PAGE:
Anyhow, back to Philip.
He starts off the entire article with that old canard “The values on which our society is built have been largely shaped by Christianity”. I don’t disagree that Christianity has influenced society, but I strongly disagree that society’s values have been shaped by that influence. Indeed, in some cases, our society’s values are such as they are despite the influence of Christianity.
Following his ill-premised train of logic, Philip says that:
Such values include compassion for the poor and the marginalised, justice for all regardless of power and status, forgiveness, reconciliation, and peace. These are the values which were powerfully embodied in the life of Jesus, and which make a society truly great.
But did you notice the sleight of hand here? The selective choice of values? There is an inconvenient truth implied in his carefully chosen words: Let’s claim all the good bits, and blame the devil or the weakness of humans for the other bits.
What about greed, as embodied in the untold wealth of the Vatican while people in various parts of the world starve? What about cruelty, as per all of those poor souls who were tortured during the Inquisition? What about hypocrisy, as those guilty of the rape of children are protected? And what about outright deception, as religion peddles lies about miracles which serve only to fortify its position of power and wealth? To name but a few. Are these the values we wish to teach our children as well?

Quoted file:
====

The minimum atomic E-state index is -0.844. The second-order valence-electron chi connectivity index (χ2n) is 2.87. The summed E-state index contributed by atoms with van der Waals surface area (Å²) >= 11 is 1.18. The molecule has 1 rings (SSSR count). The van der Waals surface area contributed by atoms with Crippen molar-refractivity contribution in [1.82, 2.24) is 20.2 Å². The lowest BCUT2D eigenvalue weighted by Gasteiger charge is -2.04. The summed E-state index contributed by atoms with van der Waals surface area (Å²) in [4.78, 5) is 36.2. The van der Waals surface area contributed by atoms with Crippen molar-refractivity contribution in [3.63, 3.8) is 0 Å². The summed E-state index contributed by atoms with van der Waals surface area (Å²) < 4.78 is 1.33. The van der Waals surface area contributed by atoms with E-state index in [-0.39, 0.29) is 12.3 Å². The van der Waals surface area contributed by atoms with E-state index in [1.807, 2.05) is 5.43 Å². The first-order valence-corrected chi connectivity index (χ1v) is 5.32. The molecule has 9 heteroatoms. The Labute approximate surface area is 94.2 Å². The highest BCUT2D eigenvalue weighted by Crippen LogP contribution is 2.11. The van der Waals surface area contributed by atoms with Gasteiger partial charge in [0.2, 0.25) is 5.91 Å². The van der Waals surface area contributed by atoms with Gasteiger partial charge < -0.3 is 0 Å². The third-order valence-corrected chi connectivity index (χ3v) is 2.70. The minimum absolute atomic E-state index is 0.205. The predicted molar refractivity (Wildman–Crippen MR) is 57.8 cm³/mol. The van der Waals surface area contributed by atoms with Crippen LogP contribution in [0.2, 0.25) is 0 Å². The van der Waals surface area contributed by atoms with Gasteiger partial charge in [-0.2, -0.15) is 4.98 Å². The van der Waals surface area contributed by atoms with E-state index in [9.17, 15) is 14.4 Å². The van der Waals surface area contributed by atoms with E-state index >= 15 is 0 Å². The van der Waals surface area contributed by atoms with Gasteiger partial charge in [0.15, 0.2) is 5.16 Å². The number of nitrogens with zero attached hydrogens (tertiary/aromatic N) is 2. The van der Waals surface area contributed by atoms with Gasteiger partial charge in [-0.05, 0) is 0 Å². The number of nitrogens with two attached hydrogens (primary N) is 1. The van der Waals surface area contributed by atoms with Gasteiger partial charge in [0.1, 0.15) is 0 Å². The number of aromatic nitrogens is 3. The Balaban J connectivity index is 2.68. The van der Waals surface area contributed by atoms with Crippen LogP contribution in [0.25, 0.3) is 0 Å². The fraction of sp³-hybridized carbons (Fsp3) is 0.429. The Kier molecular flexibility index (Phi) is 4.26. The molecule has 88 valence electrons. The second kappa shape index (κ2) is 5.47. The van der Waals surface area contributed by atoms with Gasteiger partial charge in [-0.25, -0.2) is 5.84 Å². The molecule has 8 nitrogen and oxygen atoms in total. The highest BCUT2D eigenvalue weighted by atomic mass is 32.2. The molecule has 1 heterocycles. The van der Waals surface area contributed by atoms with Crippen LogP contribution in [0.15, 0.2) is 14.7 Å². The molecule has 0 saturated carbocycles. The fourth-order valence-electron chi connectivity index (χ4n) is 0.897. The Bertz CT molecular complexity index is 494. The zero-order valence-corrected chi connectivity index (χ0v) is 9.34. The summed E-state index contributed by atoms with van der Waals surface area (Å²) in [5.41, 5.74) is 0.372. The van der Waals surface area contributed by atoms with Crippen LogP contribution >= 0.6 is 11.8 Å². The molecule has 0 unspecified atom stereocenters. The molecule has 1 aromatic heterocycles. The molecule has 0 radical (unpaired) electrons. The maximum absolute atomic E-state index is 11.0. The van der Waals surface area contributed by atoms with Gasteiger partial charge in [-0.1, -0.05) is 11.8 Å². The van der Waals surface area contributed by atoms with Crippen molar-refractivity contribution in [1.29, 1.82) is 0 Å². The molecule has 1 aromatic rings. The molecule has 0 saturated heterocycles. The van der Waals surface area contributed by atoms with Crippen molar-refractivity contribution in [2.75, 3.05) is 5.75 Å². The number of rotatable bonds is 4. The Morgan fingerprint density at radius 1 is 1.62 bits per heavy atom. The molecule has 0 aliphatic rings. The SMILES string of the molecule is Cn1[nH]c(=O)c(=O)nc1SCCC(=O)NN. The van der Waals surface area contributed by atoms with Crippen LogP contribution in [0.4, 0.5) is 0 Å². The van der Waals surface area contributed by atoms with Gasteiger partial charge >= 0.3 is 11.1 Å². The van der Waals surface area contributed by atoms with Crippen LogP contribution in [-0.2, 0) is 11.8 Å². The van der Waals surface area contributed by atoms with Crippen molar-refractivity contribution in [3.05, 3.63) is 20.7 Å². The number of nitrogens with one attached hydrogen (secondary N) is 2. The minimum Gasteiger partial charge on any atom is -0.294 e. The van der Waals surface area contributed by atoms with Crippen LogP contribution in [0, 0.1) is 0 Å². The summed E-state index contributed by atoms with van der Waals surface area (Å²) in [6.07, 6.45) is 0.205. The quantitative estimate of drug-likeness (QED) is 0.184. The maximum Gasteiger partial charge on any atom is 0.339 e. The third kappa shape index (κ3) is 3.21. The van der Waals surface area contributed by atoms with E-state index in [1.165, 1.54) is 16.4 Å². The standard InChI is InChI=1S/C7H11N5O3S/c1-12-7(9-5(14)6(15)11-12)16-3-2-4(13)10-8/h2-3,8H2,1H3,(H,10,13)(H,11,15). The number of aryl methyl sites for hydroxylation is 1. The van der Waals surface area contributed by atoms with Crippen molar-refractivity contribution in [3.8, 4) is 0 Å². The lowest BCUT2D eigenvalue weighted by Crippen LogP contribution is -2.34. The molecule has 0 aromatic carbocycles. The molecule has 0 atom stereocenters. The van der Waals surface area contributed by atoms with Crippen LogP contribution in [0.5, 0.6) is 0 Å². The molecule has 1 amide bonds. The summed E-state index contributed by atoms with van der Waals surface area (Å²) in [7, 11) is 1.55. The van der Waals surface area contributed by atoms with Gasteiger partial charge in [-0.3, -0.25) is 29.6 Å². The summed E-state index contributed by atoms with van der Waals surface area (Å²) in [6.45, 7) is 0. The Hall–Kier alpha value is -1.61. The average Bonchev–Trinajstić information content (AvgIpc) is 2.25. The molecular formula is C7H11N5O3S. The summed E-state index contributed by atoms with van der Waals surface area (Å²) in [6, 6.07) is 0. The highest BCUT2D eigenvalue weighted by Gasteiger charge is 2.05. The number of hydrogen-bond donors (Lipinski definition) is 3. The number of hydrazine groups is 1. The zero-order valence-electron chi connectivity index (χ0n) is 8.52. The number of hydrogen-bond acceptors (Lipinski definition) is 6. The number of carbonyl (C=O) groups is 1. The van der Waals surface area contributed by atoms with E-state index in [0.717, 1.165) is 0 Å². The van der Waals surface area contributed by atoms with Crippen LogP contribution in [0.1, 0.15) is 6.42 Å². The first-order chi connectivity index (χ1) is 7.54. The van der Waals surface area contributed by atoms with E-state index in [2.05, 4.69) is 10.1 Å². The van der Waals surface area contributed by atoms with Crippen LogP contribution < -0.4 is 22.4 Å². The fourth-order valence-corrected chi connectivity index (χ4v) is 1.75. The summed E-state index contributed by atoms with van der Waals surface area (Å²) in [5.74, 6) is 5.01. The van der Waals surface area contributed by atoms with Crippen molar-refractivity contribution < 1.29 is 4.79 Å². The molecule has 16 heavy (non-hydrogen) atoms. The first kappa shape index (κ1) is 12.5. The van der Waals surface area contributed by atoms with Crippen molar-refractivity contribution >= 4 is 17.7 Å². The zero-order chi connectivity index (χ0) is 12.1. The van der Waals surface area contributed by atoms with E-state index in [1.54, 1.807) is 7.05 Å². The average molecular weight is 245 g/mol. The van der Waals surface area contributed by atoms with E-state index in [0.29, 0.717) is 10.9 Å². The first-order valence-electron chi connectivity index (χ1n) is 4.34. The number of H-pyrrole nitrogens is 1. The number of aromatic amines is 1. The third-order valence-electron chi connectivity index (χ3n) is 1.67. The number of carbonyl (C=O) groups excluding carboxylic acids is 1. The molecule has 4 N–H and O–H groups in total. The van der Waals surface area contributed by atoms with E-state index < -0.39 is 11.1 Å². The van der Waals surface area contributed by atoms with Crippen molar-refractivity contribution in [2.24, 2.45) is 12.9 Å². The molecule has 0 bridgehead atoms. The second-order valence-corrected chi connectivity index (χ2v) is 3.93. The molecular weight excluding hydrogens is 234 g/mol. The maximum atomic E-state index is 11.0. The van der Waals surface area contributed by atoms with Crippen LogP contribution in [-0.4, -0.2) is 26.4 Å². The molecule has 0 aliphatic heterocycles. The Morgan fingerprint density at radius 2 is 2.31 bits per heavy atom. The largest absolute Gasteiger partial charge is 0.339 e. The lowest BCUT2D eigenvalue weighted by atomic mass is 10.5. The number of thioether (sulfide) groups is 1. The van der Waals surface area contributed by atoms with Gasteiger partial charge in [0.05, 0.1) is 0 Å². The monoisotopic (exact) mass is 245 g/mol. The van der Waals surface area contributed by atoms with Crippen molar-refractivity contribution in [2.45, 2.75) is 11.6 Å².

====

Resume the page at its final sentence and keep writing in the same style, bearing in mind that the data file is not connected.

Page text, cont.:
I’m repeatedly amused by the this steadfast belief that the stories from the bible somehow have a magical teaching property. Philip claims that:
Not to be familiar with the story of the Good Samaritan, for example – one of the stories students are introduced to in the religious education program – would deprive us of its insights into the human condition, and our ways of perceiving and relating to one another.
Wow, that story sure is powerful. Just to recap – guy gets beaten up, is ignored by a priest and one of his own kind, but is helped by a stranger from the other tribe. Well, I see your lame allegory, and raise you a real life tale of inspirational dimensions:
In 1956, at the Australian National Athletics Championships, the gun fires for the 1500 metres race. About half way, Ron Clarke has his heels clipped by another runner, and falls. John Landy famously stops, doubles back, helps Clarke to his feet, and continues to win the race. (There is a bronze statue commemorating this moment on the lawns adjacent to Olympic Park in Melbourne.)
Now, isn’t that at least as inspiring a story to tell our children? And remarkably, there is no need to invoke any magical agency. Landy did the selfless thing, to help a competitor. We can elevate this to parable status by pointing out that he still went on to win the race.
While I could spend hours dissecting Phil’s article, I want to wrap this up by looking at his conclusion:
There are some alarming signals that all is not well with our children. Depression and mental illness are on the rise among the young. There has been a fourfold increase in depression among young people in the past 30 years in this country, with an estimated 100,000 young people now suffering depression.
We do them no favours by denying them access to knowledge which can give their lives meaning, purpose, value and hope.
Is he serious? Making a connection between godlessness and mental illness is just cruel and insensitive. What is your evidence for this provocative statement Philip? I bet you have NONE. NIL. ZIP. SQUAT. While you cunningly avoid a direct connection between the two, your implication is clear. I say put up or shut up, and let the professionals get on with looking after our young, while you focus on your fantasy world. After all, the church’s track record with our young is nothing to crow about.
Here endeth the sermon.